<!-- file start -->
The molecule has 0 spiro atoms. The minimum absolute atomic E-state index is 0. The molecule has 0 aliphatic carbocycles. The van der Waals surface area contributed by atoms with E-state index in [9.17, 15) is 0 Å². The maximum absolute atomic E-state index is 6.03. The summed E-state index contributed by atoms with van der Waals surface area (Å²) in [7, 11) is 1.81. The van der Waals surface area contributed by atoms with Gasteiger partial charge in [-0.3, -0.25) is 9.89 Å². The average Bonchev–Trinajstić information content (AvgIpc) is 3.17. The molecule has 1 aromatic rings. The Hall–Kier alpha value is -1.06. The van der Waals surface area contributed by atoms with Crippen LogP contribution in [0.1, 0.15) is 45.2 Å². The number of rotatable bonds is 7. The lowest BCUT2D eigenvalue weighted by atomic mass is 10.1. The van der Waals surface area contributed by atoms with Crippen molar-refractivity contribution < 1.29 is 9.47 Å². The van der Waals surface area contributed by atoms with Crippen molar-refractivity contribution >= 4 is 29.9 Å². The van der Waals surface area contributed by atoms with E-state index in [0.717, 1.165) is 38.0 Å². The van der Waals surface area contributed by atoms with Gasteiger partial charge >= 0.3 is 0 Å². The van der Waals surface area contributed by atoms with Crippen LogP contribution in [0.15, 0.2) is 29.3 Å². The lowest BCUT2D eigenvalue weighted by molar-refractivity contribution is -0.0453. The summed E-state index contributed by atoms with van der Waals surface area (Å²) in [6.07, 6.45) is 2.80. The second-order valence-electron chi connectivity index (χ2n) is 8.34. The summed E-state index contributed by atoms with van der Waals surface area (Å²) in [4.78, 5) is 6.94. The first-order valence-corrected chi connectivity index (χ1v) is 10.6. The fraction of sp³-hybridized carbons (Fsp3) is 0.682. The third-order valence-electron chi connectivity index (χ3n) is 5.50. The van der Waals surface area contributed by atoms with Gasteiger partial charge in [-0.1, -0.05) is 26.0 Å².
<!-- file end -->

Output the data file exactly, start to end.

The molecule has 0 spiro atoms. The minimum absolute atomic E-state index is 0. The molecule has 0 aliphatic carbocycles. The van der Waals surface area contributed by atoms with E-state index in [9.17, 15) is 0 Å². The maximum absolute atomic E-state index is 6.03. The summed E-state index contributed by atoms with van der Waals surface area (Å²) in [7, 11) is 1.81. The van der Waals surface area contributed by atoms with Gasteiger partial charge in [-0.3, -0.25) is 9.89 Å². The average Bonchev–Trinajstić information content (AvgIpc) is 3.17. The molecule has 1 aromatic rings. The Hall–Kier alpha value is -1.06. The van der Waals surface area contributed by atoms with Crippen LogP contribution in [0.1, 0.15) is 45.2 Å². The number of rotatable bonds is 7. The lowest BCUT2D eigenvalue weighted by atomic mass is 10.1. The van der Waals surface area contributed by atoms with Crippen molar-refractivity contribution < 1.29 is 9.47 Å². The van der Waals surface area contributed by atoms with Crippen molar-refractivity contribution >= 4 is 29.9 Å². The van der Waals surface area contributed by atoms with E-state index in [0.717, 1.165) is 38.0 Å². The van der Waals surface area contributed by atoms with Gasteiger partial charge >= 0.3 is 0 Å². The van der Waals surface area contributed by atoms with Crippen LogP contribution in [0.15, 0.2) is 29.3 Å². The lowest BCUT2D eigenvalue weighted by molar-refractivity contribution is -0.0453. The summed E-state index contributed by atoms with van der Waals surface area (Å²) in [6.07, 6.45) is 2.80. The second-order valence-electron chi connectivity index (χ2n) is 8.34. The summed E-state index contributed by atoms with van der Waals surface area (Å²) in [4.78, 5) is 6.94. The first-order valence-corrected chi connectivity index (χ1v) is 10.6. The fraction of sp³-hybridized carbons (Fsp3) is 0.682. The third-order valence-electron chi connectivity index (χ3n) is 5.50. The van der Waals surface area contributed by atoms with Gasteiger partial charge in [-0.1, -0.05) is 26.0 Å².